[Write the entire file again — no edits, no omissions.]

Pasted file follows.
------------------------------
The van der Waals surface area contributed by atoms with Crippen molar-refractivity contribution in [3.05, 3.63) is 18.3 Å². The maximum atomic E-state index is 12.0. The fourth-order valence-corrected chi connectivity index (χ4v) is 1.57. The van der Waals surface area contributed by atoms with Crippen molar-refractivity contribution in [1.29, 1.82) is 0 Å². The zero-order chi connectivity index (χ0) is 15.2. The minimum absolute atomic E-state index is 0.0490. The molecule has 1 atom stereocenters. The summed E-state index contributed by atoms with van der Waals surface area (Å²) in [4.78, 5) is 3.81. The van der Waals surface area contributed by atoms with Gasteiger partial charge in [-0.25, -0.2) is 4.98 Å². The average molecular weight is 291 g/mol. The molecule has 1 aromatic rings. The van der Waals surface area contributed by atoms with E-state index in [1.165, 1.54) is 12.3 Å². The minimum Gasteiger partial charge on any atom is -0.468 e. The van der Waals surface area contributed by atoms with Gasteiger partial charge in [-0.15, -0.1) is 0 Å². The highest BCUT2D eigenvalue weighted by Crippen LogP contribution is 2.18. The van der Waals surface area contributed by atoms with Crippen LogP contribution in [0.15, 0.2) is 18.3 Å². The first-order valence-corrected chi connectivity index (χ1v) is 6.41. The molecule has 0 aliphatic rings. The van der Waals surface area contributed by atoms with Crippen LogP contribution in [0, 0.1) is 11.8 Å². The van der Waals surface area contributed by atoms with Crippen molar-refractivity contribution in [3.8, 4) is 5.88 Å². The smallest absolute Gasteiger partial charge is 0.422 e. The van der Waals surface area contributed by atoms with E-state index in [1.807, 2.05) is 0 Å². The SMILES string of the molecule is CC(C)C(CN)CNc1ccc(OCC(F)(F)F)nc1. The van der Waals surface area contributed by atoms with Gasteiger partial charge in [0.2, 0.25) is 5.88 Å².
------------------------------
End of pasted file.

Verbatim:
The van der Waals surface area contributed by atoms with Crippen molar-refractivity contribution in [3.05, 3.63) is 18.3 Å². The maximum atomic E-state index is 12.0. The fourth-order valence-corrected chi connectivity index (χ4v) is 1.57. The van der Waals surface area contributed by atoms with Crippen molar-refractivity contribution in [1.29, 1.82) is 0 Å². The zero-order chi connectivity index (χ0) is 15.2. The minimum absolute atomic E-state index is 0.0490. The molecule has 1 atom stereocenters. The summed E-state index contributed by atoms with van der Waals surface area (Å²) in [4.78, 5) is 3.81. The van der Waals surface area contributed by atoms with Gasteiger partial charge in [-0.25, -0.2) is 4.98 Å². The average molecular weight is 291 g/mol. The molecule has 1 aromatic rings. The van der Waals surface area contributed by atoms with E-state index in [1.165, 1.54) is 12.3 Å². The minimum Gasteiger partial charge on any atom is -0.468 e. The van der Waals surface area contributed by atoms with Gasteiger partial charge in [-0.15, -0.1) is 0 Å². The highest BCUT2D eigenvalue weighted by Crippen LogP contribution is 2.18. The van der Waals surface area contributed by atoms with Crippen LogP contribution in [0.15, 0.2) is 18.3 Å². The first-order valence-corrected chi connectivity index (χ1v) is 6.41. The molecule has 0 aliphatic rings. The van der Waals surface area contributed by atoms with Crippen LogP contribution in [0, 0.1) is 11.8 Å². The van der Waals surface area contributed by atoms with Crippen molar-refractivity contribution in [3.8, 4) is 5.88 Å². The smallest absolute Gasteiger partial charge is 0.422 e. The van der Waals surface area contributed by atoms with E-state index in [1.807, 2.05) is 0 Å². The SMILES string of the molecule is CC(C)C(CN)CNc1ccc(OCC(F)(F)F)nc1. The van der Waals surface area contributed by atoms with Gasteiger partial charge in [0.2, 0.25) is 5.88 Å².